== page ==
In a 6.23 Wired piece, Scott Brown has portrayed — emphasized — director Chris Nolan‘s commitment to keeping the hard-drive special effects down to a minimum in The Dark Knight. “For Nolan, reality beats the hell out of gee-whiz special effects,” Brown writes. And to this goal, Nolan has “a cogent Theory of Applied Batmatics,” which means an “insist[ance] on reality — no effects, no tricks — up to the point where insisting on reality becomes unrealistic.
“Then, in post-production, make what is necessarily unreal as real as possible. ‘Anything you notice as technology reminds you that you’re in a movie theater,’ Nolan explains. ‘Even if you’re trying to portray something fantastical and otherworldly, it’s always about trying to achieve invisible manipulation.’ Especially, he adds, with Batman, ‘the most real of all the superheroes, who has no superpowers.’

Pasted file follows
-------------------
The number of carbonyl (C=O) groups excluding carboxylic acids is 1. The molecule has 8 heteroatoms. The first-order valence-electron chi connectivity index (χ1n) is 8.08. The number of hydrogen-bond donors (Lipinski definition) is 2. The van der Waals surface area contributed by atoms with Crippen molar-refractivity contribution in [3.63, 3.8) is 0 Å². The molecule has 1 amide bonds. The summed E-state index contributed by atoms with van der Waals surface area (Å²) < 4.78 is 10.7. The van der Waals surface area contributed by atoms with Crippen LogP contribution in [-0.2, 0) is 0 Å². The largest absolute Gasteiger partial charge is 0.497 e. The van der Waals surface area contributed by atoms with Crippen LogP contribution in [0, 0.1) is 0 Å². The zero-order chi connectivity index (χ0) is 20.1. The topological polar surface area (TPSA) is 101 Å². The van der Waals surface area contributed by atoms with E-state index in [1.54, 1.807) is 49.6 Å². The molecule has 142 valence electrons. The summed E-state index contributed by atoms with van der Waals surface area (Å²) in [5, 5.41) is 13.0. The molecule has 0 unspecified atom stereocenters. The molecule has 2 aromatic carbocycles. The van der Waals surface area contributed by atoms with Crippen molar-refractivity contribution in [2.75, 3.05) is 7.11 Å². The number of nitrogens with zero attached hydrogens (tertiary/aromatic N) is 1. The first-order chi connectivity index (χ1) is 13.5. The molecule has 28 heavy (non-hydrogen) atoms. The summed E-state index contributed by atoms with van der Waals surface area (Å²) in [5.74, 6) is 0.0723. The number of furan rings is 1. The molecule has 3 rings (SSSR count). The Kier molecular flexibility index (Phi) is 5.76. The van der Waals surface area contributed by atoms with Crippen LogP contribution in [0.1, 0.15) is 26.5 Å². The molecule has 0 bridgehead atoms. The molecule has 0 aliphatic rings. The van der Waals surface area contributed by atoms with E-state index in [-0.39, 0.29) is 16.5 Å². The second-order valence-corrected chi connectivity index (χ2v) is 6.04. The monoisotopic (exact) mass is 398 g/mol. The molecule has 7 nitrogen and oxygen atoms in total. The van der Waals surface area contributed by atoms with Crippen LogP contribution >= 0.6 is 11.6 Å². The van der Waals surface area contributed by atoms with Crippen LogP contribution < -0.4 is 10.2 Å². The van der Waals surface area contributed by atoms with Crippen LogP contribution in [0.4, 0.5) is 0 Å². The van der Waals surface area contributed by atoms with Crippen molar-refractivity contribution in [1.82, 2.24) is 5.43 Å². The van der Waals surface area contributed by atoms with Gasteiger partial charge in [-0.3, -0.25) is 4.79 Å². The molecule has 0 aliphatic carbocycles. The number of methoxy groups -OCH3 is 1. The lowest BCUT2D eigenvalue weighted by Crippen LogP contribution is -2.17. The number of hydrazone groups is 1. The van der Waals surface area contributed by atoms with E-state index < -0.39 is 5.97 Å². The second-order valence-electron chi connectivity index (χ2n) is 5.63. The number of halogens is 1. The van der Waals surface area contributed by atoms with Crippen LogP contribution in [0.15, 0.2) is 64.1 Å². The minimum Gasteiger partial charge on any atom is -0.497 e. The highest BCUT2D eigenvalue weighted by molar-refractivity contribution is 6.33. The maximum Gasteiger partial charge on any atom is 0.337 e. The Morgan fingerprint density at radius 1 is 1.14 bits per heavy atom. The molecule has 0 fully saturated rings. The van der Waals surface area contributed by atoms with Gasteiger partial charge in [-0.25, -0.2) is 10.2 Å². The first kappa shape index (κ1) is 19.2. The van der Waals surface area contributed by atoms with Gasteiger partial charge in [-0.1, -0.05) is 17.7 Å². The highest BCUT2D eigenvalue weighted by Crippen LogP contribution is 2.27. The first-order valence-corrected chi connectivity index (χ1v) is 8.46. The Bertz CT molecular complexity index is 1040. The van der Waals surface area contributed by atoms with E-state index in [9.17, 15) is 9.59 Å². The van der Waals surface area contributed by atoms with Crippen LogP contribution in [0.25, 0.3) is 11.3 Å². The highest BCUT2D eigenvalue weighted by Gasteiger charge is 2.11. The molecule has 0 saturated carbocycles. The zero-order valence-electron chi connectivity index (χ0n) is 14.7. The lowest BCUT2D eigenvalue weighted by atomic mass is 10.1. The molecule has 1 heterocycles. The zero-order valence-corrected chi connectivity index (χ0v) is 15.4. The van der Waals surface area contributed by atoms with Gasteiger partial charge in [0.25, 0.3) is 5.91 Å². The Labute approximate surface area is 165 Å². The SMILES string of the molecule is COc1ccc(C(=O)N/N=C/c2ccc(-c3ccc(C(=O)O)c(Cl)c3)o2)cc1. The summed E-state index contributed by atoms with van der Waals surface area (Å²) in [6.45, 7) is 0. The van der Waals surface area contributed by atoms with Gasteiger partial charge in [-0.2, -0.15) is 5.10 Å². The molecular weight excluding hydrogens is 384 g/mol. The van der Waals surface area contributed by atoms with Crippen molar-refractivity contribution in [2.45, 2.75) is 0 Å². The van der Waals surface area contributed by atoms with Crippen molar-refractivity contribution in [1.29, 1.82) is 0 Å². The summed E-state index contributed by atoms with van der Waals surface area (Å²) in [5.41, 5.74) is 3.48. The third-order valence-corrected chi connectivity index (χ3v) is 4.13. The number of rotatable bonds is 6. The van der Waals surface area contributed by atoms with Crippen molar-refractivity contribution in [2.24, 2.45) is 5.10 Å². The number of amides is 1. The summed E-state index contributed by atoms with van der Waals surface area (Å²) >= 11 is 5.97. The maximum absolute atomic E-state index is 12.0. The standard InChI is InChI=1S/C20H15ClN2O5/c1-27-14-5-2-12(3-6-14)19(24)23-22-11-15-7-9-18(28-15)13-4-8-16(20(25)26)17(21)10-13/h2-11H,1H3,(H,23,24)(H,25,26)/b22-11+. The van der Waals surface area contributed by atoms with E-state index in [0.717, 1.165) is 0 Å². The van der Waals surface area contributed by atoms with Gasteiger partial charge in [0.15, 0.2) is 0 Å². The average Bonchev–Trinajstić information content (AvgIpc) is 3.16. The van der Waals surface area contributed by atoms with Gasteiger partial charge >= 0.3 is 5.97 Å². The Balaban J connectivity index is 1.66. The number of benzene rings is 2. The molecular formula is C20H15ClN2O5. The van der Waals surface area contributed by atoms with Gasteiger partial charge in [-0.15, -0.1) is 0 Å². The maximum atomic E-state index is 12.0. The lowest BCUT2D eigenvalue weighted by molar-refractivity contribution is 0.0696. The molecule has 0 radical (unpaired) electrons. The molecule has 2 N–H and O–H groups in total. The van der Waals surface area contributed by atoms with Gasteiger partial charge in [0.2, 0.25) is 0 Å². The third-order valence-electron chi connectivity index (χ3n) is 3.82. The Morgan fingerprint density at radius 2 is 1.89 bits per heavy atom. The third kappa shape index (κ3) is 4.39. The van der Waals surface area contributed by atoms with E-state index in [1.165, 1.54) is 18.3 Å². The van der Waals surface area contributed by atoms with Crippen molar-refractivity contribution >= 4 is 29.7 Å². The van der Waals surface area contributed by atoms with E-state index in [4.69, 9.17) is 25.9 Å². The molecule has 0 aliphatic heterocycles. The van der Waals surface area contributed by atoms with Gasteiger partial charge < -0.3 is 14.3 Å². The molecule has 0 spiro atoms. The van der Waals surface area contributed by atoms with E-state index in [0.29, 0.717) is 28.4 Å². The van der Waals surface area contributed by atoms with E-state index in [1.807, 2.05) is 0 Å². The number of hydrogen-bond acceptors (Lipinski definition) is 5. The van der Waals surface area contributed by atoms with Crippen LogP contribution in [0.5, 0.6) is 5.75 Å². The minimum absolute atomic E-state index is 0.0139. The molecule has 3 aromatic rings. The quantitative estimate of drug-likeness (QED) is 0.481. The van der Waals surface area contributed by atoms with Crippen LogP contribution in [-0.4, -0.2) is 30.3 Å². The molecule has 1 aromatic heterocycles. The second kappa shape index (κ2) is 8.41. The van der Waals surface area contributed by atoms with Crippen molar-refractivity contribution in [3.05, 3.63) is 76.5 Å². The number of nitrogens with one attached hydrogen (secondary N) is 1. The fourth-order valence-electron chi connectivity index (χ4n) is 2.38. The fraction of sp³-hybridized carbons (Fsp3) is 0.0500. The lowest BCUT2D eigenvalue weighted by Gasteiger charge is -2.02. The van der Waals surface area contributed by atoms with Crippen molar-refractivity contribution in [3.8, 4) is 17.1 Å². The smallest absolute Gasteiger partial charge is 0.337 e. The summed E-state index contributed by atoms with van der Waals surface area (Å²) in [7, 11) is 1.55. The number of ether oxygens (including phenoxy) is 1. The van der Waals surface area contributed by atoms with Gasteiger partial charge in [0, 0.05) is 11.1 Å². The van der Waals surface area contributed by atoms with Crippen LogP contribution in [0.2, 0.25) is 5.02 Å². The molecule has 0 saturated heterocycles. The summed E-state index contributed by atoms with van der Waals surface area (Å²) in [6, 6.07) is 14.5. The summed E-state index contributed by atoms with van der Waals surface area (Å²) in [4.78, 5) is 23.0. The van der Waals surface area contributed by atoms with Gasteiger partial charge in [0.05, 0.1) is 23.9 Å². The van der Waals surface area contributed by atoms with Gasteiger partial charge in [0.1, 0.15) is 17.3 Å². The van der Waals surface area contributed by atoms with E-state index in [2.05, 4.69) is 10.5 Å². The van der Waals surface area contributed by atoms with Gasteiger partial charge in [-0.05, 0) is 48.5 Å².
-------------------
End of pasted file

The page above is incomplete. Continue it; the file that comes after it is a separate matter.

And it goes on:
“How ‘real’ are we talking here? When Nolan unveiled a six-minute Knight prologue on Imax screens last December (a twisty bank heist with a jarring Joker reveal), it was clear that his cinematic vision owes more to director Sidney Lumet than golden-age DC comics. You can feel the tension of Lumet’s 1975 Dog Day Afternoon and Michael Mann‘s 1995 drama, Heat.”